This document contains frequently asked troubleshooting problems.

Unable to connect to scheduler

The most common issue is not being able to connect to the cluster once it has been constructed.

Each cluster manager will construct a Dask scheduler and by default expose it via a public IP address. You must be able to connect to that address on ports 8786 and 8787 from wherver your Python session is.

If you are unable to connect to this address it is likely that there is something wrong with your network configuration, for example you may have corporate policies implementing additional firewall rules on your account.

To reduce the chances of this happening it is often simplest to run Dask Cloudprovider from within the cloud you are trying to use and configure private networking only. See your specific cluster manager docs for info.

Invalid CPU or Memory

When working with FargateCluster or ECSCluster, CPU and memory arguments can only take values from a fixed set of combinations.

So, for example, code like this will result in an error

from import FargateCluster
cluster = FargateCluster(
    scheduler_timeout="15 minutes"
client = Client(cluster)

# botocore.errorfactory.ClientException:
# An error occurred (ClientException) when calling the RegisterTaskDefinition operation:
# No Fargate configuration exists for given values.

This is because ECS and Fargate task definitions with CPU=256 cannot have as much memory as that code is requesting.

The AWS-accepted set of combinations is documented at

Requested CPU Configuration Above Limit

When creating a FargateCluster or or ECSCluster, or adding additional workers, you may receive an error response with “The requested CPU configuration is above your limit”. This means that the scheduler and workers requested and any other EC2 resources you have running in that region use up more than your current service quota limit for vCPUs.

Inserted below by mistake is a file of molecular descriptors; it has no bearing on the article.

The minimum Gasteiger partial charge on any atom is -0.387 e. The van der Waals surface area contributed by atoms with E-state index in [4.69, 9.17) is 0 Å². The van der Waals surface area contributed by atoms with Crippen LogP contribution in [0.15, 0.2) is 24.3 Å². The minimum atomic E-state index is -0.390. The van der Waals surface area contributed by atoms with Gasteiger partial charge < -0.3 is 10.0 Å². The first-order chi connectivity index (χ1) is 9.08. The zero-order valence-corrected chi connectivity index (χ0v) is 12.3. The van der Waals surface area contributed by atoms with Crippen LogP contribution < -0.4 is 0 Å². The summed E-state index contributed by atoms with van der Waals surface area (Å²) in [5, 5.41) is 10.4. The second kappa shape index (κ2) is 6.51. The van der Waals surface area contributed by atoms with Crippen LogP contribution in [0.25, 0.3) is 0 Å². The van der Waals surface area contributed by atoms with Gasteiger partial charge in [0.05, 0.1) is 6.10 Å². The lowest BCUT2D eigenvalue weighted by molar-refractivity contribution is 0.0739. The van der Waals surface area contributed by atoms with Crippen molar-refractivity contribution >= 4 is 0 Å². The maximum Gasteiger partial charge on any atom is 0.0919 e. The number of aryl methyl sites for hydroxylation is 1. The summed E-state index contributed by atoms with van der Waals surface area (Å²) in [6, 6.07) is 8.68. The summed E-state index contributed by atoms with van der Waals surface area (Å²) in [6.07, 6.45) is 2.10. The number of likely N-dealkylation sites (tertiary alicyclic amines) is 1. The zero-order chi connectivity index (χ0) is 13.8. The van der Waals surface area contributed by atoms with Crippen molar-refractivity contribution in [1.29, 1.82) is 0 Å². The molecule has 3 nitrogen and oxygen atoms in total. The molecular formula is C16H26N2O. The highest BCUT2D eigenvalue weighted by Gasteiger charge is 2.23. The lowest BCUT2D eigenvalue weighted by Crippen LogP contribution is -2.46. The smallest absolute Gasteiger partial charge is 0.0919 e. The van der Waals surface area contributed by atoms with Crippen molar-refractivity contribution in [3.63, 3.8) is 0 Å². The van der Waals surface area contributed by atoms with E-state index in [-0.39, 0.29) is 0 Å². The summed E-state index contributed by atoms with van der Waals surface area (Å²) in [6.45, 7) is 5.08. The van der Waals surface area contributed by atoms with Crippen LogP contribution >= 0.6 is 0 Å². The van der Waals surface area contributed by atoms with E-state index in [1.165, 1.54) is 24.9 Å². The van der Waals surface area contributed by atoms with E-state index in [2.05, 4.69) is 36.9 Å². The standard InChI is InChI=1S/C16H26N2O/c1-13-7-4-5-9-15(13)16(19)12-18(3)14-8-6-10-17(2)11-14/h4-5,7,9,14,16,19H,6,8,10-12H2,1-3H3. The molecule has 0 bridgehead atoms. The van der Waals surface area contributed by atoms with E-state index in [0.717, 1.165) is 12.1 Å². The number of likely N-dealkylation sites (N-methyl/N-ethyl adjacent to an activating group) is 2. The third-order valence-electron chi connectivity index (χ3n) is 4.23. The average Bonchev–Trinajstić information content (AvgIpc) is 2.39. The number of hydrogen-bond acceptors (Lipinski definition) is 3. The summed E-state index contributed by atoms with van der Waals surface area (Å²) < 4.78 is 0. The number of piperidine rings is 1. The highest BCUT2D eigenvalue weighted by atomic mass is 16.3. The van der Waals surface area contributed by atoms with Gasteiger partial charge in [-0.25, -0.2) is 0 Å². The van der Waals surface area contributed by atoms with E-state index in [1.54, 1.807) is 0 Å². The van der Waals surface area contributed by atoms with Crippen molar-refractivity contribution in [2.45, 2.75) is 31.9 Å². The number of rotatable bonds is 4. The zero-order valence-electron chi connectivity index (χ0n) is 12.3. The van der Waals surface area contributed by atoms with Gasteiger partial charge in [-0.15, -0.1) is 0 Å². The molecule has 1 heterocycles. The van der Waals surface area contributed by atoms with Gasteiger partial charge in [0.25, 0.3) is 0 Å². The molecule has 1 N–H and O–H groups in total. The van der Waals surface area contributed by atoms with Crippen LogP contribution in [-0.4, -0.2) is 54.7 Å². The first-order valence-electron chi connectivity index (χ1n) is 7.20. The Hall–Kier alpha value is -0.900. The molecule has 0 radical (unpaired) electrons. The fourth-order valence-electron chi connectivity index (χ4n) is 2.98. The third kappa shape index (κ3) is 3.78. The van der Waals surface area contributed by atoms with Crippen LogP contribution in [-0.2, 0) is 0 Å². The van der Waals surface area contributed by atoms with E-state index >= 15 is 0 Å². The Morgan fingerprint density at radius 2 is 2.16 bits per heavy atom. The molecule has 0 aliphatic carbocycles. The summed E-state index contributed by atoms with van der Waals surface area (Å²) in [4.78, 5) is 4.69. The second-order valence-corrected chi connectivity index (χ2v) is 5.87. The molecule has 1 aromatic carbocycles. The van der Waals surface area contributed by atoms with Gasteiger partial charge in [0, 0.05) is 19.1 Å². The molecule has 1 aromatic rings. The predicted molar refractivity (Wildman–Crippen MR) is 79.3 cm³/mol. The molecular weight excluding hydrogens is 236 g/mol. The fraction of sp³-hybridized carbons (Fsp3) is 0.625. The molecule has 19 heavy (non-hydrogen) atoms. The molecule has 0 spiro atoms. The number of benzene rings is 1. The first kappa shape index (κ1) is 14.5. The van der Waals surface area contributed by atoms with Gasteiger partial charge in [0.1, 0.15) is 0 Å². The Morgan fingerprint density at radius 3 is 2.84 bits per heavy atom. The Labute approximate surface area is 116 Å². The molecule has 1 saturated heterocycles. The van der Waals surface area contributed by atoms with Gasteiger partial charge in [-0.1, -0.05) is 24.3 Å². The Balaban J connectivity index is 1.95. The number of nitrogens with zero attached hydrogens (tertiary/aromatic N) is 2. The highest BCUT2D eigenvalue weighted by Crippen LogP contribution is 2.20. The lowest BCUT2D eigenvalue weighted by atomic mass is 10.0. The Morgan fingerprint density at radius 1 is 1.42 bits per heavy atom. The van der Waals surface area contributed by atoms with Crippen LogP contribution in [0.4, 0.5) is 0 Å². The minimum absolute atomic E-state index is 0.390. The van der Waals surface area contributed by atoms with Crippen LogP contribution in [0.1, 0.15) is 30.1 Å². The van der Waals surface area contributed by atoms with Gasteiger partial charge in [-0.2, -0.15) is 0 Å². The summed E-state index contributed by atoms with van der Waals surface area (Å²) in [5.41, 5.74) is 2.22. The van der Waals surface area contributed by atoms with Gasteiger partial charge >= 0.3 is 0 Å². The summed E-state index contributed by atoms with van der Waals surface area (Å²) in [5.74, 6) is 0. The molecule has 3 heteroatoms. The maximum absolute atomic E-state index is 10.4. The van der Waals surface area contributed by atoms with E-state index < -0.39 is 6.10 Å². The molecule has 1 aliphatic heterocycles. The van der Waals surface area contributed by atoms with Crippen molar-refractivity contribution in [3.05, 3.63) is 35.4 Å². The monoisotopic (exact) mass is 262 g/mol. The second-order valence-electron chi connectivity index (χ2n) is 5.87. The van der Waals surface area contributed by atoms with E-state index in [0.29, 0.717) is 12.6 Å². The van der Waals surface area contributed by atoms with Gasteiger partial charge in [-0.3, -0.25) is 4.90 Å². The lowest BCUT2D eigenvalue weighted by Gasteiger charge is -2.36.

You can adjust the scheduler and/or worker CPUs with the scheduler_cpu and worker_cpu arguments. See the “Invalid CPU or Memory” section in this document for more information.

However, to get the desired cluster configuration you’ll need to request a service limit quota increase.

Go to https://<region> and request an increase for “Running On-Demand Standard (A, C, D, H, I, M, R, T, Z) instances”.

Pulling private Docker images

For cluster managers like EC2Cluster, AzureVMCluster and GCPCluster Docker images will be pulled onto VMs created on the cloud of your choice.

If you need to pull a private Docker images which requires authentication each VM will need to be configured with credentials. These cluster managers accept and extra_bootstrap argument where you can provide additional bash commands to be run during startup. This is a good place to log into your Docker registry.

from import AzureVMCluster
cluster = AzureVMCluster(...
                         extra_bootstrap=["docker login -u 'username' -p 'password'"])